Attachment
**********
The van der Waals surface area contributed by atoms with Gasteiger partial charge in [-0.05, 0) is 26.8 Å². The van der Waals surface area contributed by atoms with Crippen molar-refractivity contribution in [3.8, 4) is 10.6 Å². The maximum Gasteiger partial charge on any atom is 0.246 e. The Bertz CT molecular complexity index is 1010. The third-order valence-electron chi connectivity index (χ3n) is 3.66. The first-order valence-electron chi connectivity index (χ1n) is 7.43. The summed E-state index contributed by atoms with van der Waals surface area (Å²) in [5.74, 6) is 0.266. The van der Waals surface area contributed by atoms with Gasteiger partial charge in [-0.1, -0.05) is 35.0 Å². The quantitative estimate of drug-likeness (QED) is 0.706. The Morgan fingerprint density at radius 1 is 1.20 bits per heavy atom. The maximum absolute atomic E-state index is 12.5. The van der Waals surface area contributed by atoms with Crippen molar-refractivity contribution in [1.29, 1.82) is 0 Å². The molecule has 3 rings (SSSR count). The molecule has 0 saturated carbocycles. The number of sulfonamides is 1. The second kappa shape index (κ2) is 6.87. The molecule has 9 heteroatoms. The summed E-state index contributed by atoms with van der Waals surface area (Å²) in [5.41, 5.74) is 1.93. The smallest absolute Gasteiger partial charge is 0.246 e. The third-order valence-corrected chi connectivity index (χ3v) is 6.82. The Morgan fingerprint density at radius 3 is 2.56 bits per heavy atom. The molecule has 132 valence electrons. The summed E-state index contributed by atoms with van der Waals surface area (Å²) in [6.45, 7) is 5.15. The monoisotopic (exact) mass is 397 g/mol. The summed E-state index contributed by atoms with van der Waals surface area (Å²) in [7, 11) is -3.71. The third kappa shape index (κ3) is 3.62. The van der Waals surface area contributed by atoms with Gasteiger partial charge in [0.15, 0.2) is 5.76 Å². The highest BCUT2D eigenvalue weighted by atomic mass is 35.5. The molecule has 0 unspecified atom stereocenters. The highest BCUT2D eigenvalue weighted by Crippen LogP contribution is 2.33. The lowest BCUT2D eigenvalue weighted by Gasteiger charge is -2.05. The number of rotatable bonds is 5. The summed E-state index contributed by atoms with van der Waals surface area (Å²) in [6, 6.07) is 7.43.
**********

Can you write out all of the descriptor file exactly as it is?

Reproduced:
The van der Waals surface area contributed by atoms with Gasteiger partial charge in [-0.05, 0) is 26.8 Å². The van der Waals surface area contributed by atoms with Crippen molar-refractivity contribution in [3.8, 4) is 10.6 Å². The maximum Gasteiger partial charge on any atom is 0.246 e. The Bertz CT molecular complexity index is 1010. The third-order valence-electron chi connectivity index (χ3n) is 3.66. The first-order valence-electron chi connectivity index (χ1n) is 7.43. The summed E-state index contributed by atoms with van der Waals surface area (Å²) in [5.74, 6) is 0.266. The van der Waals surface area contributed by atoms with Gasteiger partial charge in [-0.1, -0.05) is 35.0 Å². The quantitative estimate of drug-likeness (QED) is 0.706. The Morgan fingerprint density at radius 1 is 1.20 bits per heavy atom. The maximum absolute atomic E-state index is 12.5. The van der Waals surface area contributed by atoms with Crippen molar-refractivity contribution in [1.29, 1.82) is 0 Å². The molecule has 3 rings (SSSR count). The molecule has 0 saturated carbocycles. The number of sulfonamides is 1. The second kappa shape index (κ2) is 6.87. The molecule has 9 heteroatoms. The summed E-state index contributed by atoms with van der Waals surface area (Å²) in [5.41, 5.74) is 1.93. The smallest absolute Gasteiger partial charge is 0.246 e. The third-order valence-corrected chi connectivity index (χ3v) is 6.82. The Morgan fingerprint density at radius 3 is 2.56 bits per heavy atom. The molecule has 132 valence electrons. The summed E-state index contributed by atoms with van der Waals surface area (Å²) in [6.45, 7) is 5.15. The monoisotopic (exact) mass is 397 g/mol. The summed E-state index contributed by atoms with van der Waals surface area (Å²) in [7, 11) is -3.71. The third kappa shape index (κ3) is 3.62. The van der Waals surface area contributed by atoms with Gasteiger partial charge in [0.15, 0.2) is 5.76 Å². The highest BCUT2D eigenvalue weighted by atomic mass is 35.5. The molecule has 0 unspecified atom stereocenters. The highest BCUT2D eigenvalue weighted by Crippen LogP contribution is 2.33. The lowest BCUT2D eigenvalue weighted by Gasteiger charge is -2.05. The number of rotatable bonds is 5. The summed E-state index contributed by atoms with van der Waals surface area (Å²) in [6, 6.07) is 7.43.